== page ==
Vintage and modern watches are years and innovations apart, yet they share a blurred line when it comes to their appeal. We buy for many reasons, sometimes we love contemporary designs with fresh looks and other times, classic and historic.
Modern is more about shiny and new. The attraction to new models and ranges is the excitement to their release, to be the first to own one, the first in the know or the most up to date with the trends. You’ll also find how different watches from 50+years ago are to pieces made now.
Their shapes, their construction and even how we read the time! With modern watches you gain material innovation too for example; sapphire crystal glass, ceramic, titanium and even carbon, which leads to better quality movement parts and generally speaking, a better-made watch. It’s not wrong to expect a brand-new Rolex Submariner to outperform the original. But we don’t buy vintage for their level of innovation and build quality.
When it comes to vintage watches, those of us who buy them do so knowing there’s a chance they will break, or they will look heavily worn even after servicing and polishing. But the fascination in a watch that has lived for decades and has been damaged and showing clear signs of wear comes down to unique aesthetics that change over time. Think of it as listening to a vinyl record compared to an iPod or an MP3 player.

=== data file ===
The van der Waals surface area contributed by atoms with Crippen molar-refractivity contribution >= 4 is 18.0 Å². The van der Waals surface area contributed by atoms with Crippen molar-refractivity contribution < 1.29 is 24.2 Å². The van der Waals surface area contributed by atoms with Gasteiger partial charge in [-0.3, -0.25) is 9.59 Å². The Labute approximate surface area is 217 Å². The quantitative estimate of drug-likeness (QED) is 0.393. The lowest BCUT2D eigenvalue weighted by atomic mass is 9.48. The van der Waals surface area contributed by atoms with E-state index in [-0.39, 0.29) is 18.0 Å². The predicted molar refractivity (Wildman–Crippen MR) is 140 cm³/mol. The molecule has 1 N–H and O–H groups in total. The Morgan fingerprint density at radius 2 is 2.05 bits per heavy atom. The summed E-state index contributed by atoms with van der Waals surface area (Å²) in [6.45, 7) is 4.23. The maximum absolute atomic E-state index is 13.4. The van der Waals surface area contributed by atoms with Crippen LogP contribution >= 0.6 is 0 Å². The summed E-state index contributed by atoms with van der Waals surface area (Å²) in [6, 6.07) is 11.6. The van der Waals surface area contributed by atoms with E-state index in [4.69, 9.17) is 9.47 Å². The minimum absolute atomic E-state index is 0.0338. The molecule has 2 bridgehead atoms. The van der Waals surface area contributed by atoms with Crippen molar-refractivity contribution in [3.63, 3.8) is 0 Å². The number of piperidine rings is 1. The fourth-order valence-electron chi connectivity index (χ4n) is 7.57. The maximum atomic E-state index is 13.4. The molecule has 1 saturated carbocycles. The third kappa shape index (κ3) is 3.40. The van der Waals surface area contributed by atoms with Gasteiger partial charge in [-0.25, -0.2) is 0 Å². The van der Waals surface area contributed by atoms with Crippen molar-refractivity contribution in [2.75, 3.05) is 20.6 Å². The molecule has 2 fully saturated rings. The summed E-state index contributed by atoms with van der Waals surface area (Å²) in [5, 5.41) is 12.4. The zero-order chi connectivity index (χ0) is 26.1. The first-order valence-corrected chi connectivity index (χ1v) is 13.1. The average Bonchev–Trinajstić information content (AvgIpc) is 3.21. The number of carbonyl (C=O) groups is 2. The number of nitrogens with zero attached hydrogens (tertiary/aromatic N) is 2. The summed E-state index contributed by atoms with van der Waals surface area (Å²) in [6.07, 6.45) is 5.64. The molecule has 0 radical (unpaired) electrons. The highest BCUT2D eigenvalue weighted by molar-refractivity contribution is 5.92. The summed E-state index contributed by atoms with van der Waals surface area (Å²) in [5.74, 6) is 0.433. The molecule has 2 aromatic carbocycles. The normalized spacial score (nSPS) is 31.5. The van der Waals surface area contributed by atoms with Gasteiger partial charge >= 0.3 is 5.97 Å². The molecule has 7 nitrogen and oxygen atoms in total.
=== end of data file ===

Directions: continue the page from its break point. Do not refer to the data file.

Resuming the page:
The listening experience feels different, much like wearing a vintage watch compared to a modern one does. You can shape your style to these pieces, creating a broader image of your self-expression. Which is what we love to do, find a piece of ourselves in our timepieces. The authenticity of the watch comes into it too. Whether that be from certification or a true reflection of the original design. Unfortunately, some variations are hard to get, new or vintage!
Thankfully, Brands do celebrate their past and release updated/reeditions of their much older pieces too, which is a great way to own that relic look with an innovated and updated movement. Vintage pieces, because of their age, tend to be less durable so buying a contemporary watch made vintage isn’t so bad. These particular pieces are the manifestation of this blurred line, combining innovation with an original design. A strong appeal to many.
Personally, it’s refreshing to see a vintage watch with modern twists to it. If you aren’t keen on old frail pieces, or the flashy new one, an emblem of the two is a great option to go for! Something timeless yet durable. At the end of the day, it’s best to love what you buy and buy what you love.
Thanks for reading,